William DorranceServices will be held on O’ahu tomorrow for historian and

best-selling author, William Henry Dorrance V, 78, who died March 28, while

jogging near his Lanikai home.

Dorrance recently presented a lecture on

“Kaua’i’s Hidden History” at the Kaua’i War Memorial Convention Hall. A record

number of people attended his presentation, according to Kaua’i Historical

Society executive director Mary Requilman, who estimated over 200 turned out to

hear him speak. “There were historians in the audience taking notes.”

John

Lydgate, president of the Kaua’i Historical Society, said, “Dr. Dorrance was

able to fill a hall, give his talk with humor and insight and shed a lot of new

light on darkened areas of Kaua’i’s history. He eliminated and charted

unfathomed waters of Kaua’i’s unique history from the time of the early

century, the Russia-Japanese war through the outbreak of World War II,” during

his lecture.

“What was significant about his remarks was the insight and

perspective he shed on the larger role that Kaua’i and Hawai’i had in America’s

overseas dealings with the Philippines, the Kingdom and the defense of the

Western part of the United States, particularly the careers of Theodore

Roosevelt as Secretary of the Navy and William Howard Taft, as first governor

general of the Philippines,” Lydgate added.

In his lecture, Dorrance

disclosed that his research indicated the War Department had asked the

plantations to build a railway network to tie the cane railways together. In

the event of an invasion and emergency, there would then be a railway network

on each island to take material from major ports and distribute them where

needed. The territorial government subsidized plantations to build the railways

in the 20s and 30s, he said.

The historian also threw more light on the

impact the Great Strike had on the Big 5 plantations during his lecture,

Lydgate said.

Dorrance contended that the strike was the plantations’

death knell. “Labor had shown the power it had to counterbalance the power of

the Big 5 plantations which gradually had to mechanize and modernize their

equipment, becoming one of the most modern and efficient in the world with the

highest paid hourly wages.

Lydgate said “Kaua’i is appreciative of his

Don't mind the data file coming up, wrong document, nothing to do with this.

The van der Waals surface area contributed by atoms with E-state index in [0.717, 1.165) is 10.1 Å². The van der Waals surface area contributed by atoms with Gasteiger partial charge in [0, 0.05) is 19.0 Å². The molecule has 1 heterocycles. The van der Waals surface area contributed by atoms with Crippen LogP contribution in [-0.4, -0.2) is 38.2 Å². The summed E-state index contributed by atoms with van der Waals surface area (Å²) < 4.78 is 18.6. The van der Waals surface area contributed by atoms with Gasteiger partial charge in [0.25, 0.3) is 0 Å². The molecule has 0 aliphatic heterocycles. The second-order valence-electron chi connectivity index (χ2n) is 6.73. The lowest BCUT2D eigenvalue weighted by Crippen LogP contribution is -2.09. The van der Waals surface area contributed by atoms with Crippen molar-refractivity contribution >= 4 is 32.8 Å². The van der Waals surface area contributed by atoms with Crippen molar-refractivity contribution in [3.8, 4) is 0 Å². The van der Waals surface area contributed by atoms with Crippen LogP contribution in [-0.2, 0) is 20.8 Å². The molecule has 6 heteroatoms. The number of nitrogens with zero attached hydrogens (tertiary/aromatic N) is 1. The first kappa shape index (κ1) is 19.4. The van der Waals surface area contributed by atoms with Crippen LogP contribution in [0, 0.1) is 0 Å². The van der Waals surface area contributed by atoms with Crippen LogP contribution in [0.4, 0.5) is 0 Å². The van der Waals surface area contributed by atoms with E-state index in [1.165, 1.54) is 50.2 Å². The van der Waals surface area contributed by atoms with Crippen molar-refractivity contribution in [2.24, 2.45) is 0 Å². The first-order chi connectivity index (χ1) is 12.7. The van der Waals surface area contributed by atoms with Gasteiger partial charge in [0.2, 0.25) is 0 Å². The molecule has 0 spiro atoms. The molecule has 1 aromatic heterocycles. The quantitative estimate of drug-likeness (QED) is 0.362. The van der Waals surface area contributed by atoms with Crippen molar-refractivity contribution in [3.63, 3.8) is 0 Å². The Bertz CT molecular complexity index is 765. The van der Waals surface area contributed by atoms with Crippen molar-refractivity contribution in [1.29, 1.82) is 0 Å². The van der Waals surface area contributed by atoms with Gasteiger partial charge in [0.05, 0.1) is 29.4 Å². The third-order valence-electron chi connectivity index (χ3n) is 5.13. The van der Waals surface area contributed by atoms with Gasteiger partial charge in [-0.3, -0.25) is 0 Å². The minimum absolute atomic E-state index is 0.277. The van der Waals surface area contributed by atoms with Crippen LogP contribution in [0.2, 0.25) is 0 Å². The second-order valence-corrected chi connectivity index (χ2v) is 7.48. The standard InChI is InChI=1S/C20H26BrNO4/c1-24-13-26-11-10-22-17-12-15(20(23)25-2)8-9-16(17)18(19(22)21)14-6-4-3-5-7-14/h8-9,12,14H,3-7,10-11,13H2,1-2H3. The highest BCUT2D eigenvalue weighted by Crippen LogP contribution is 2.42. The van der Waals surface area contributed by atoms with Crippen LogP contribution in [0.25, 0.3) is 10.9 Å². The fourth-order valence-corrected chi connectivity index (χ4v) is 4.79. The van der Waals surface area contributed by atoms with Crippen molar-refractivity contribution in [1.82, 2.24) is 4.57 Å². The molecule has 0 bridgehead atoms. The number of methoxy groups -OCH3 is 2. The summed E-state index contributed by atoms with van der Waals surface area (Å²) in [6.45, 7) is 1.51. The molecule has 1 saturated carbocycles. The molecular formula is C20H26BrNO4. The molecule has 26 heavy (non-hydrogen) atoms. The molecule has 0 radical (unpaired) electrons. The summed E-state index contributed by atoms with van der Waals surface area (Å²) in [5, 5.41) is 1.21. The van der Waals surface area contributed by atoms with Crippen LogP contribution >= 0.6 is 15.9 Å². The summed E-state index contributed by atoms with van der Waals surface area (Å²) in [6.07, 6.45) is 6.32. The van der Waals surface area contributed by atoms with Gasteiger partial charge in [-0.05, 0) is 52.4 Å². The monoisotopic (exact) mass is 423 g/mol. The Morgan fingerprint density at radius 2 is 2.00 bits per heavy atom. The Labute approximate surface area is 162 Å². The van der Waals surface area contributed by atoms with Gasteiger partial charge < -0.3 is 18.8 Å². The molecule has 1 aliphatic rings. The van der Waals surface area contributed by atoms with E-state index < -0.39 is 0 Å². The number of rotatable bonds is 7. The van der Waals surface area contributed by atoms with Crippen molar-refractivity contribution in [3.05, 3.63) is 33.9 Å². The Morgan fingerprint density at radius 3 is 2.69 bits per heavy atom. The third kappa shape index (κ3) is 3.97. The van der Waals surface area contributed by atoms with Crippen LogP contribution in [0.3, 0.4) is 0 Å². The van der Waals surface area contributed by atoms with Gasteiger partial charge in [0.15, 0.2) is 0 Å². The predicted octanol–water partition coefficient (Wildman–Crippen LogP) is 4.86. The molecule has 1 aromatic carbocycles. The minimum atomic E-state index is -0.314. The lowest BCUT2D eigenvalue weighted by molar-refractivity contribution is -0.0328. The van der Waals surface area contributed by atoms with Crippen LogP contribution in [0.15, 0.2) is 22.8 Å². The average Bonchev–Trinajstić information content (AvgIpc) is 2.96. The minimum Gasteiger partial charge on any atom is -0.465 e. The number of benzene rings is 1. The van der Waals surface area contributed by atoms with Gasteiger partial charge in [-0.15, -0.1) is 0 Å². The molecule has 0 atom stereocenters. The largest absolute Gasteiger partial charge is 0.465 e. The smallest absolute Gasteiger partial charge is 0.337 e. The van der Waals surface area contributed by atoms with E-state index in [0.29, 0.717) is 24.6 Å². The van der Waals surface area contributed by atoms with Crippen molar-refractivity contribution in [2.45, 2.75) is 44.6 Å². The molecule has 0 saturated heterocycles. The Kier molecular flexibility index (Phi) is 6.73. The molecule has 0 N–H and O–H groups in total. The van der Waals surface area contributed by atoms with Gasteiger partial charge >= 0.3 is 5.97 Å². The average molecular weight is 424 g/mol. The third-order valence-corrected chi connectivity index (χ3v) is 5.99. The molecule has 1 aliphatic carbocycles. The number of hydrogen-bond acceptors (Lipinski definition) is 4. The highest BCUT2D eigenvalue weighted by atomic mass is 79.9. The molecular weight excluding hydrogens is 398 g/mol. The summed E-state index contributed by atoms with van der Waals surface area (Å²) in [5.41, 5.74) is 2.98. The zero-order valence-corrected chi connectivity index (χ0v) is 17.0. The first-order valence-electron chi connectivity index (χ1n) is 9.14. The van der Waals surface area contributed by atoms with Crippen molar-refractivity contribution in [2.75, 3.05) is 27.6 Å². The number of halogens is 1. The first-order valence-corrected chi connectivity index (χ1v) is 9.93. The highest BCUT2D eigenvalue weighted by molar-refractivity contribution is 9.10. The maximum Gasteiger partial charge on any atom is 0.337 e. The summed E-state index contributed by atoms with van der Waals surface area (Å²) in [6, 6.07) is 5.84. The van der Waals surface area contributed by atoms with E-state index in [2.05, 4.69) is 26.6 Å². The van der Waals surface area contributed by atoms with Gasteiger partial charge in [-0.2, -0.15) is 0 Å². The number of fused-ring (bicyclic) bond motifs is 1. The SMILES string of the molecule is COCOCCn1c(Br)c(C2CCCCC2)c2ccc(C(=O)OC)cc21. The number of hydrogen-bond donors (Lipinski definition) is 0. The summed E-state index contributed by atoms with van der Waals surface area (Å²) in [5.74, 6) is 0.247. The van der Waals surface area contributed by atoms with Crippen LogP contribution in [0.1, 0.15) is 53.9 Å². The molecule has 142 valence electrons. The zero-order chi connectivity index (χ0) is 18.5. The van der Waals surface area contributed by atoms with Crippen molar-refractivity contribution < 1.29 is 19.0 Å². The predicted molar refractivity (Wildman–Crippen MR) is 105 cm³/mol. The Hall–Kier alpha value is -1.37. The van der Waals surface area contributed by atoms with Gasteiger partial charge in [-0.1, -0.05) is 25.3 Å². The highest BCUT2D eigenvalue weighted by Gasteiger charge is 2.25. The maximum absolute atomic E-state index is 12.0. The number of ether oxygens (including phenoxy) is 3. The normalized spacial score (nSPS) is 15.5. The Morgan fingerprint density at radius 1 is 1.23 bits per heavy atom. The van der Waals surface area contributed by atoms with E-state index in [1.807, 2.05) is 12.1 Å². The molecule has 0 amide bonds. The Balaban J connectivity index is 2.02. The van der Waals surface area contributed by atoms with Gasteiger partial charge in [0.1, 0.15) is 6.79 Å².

efforts on behalf of history and getting student sin history to pass this torch

on to us. We honor him and are grateful for his contributions.”

Born

December 3, 1921 in Highland Park, Michigan, William Dorrance was awarded

Bachelor of Science and Master of Science degrees by the University of Michigan

and the Doctor of Science degree by Occidental University of St. Louis. Before

moving to Oahu in 1987, Dorrance worked, successively, as Chief of

Aerodynamics, University of Michigan Aeronautical Research Center; Chief of

Aerodynamics, Convair Projects Atlas; Director of Weapons Systems Plans,

Aerospace Corporation; Group Vice President, Conductron Corporation; Chairman,

Interface Systems Corporation; and owner and President, O.C.S., Inc. He is the

author of “Viscous Hypersonic Flow”, a preeminent sourcebook in

aerodynamics. Among his holdings were four patents on synthetic fuels processes

based on his research.

Dorrance completed 33 combat missions as a B-17

pilot with the 8th Air Force during World War II and retired from the Air Force

Reserves with the rank of major.

He took up writing and history when he

and his wife Jan moved to O’ahu. A feature writer for Windward Oahu News for

several years, his book, “Fort Kamehameha The Story of the Harbor Defenses

of Pearl Harbor”, was released in 1993. In 1998 his second book of

Hawaiian history, “Oahu’s Hidden History” was published and was

recognized as a best seller on Oahu. The publication of “Sugar Islands: a

165 Year Story of Sugar in Hawaii” which William co-authored with Francis

S. Morgan is forthcoming. In addition he authored two adventure novels and

contributed articles to several history journals focused mostly on military

history.

William H. Dorrance is survived by his wife, Janet Rogers

Dorrance; daughters Cynthia Goetz of W. Hartford, Connecticut; Rebecca Thornton

of Hanover, Massachusetts and Kaua’i; sons William Henry Dorrance, VI of

Leawood, Kansas and Jay Bolton Dorrance of Ann Arbor; four grandchildren and

one great grandchild.

A memorial service and celebration of William’s

life will be on Lanikai beach (Kaiolena Drive entry) at 5 p.m. Monday, April

3.

“Bill was a man who loved Kaua’i’s history and sharing his knowledge

with those who wanted to learn,” Requilman said. “His warmth, humor and wisdom

brought history to life.”

Dorrance was also a long-time member of the

historical society. “He donated the complete text of his talk to the Society’s

archive so his insight and perspective slant on history will go on living,” she

said.

The Dorrance family says donations may be made in his memory to the

Kauai Historical Society, P.O. Box 1718, Lihue, HI 96766. The donations will be

used to help the society purchase more Kaua’i historic information and books

for its library, Requilman noted.

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